I've read all of Ben Elton's books and thoroughly enjoyed them - whatever the subject matter, there's always a wry humour present. Two Brothers is somewhat different; although there is some humour, it's not as prominent and is overshadowed by the book's main theme, namely the events developing and unfolding in Berlin and Germany generally from 1920 through to the mid- 1950s and how they affect the brothers, their friends and their families and the population at large.
Ben Elton chronicles the rise of the Nazi party very effectively. Its use of the media of the day to disseminate misinformation about the Jews and to use them as scapegoats for Germany's dire situation following the First World War brings to mind what most likely happened in more recent times in former Yugoslavia, Rwanda and currently the Middle East, where neighbours and friends are set against each other because of different faiths or origins and religious and humanitarian beliefs are distorted by governments to serve their own ends with little or no thought for the population at large. Additionally we're made aware of the exploitation of inexperienced youth to achieve a ruthless domination of a nation. The phrase, "I read/heard it in the media therefore it must be true", is one of which we should all be aware as an indicator of lack of awareness and diminished perception.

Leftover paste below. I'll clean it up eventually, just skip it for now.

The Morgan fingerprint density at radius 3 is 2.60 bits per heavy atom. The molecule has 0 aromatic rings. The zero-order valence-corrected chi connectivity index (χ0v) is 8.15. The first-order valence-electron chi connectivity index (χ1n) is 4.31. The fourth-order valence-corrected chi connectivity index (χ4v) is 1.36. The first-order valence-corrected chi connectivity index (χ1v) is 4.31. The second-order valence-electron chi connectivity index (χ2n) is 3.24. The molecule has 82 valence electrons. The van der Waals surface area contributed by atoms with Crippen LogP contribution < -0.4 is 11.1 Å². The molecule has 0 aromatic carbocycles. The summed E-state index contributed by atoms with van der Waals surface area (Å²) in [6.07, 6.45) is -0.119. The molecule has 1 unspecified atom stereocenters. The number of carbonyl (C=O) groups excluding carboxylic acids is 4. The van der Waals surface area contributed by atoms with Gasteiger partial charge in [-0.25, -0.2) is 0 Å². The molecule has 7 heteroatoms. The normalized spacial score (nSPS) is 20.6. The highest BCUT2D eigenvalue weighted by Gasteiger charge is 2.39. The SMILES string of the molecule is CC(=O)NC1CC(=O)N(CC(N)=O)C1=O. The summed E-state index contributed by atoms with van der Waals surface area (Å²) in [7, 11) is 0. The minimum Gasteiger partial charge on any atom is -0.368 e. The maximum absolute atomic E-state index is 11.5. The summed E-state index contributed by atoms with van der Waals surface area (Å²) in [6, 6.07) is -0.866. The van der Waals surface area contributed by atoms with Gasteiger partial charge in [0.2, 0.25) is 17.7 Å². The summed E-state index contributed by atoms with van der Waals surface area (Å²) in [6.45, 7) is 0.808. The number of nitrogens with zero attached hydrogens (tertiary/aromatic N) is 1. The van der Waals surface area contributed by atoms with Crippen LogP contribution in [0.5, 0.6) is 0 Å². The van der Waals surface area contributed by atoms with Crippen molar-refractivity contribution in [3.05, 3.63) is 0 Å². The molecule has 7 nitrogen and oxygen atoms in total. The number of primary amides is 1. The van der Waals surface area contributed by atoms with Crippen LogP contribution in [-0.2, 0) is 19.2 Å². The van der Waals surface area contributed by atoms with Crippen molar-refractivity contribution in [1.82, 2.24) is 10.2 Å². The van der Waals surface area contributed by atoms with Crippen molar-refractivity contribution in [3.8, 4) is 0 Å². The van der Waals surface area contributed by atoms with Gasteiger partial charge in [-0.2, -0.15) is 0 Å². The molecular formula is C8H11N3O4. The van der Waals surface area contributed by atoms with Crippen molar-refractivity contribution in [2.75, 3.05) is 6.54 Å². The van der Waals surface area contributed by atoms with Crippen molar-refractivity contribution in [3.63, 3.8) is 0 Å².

The book maintains the reader's interest throughout and provides much food for thought, even for those of us living in so called developed and civilized nations, so congratulations to Mr Elton for a book that informs and entertains but leaves one with a slightly uncomfortable feeling at its happier than expected ending.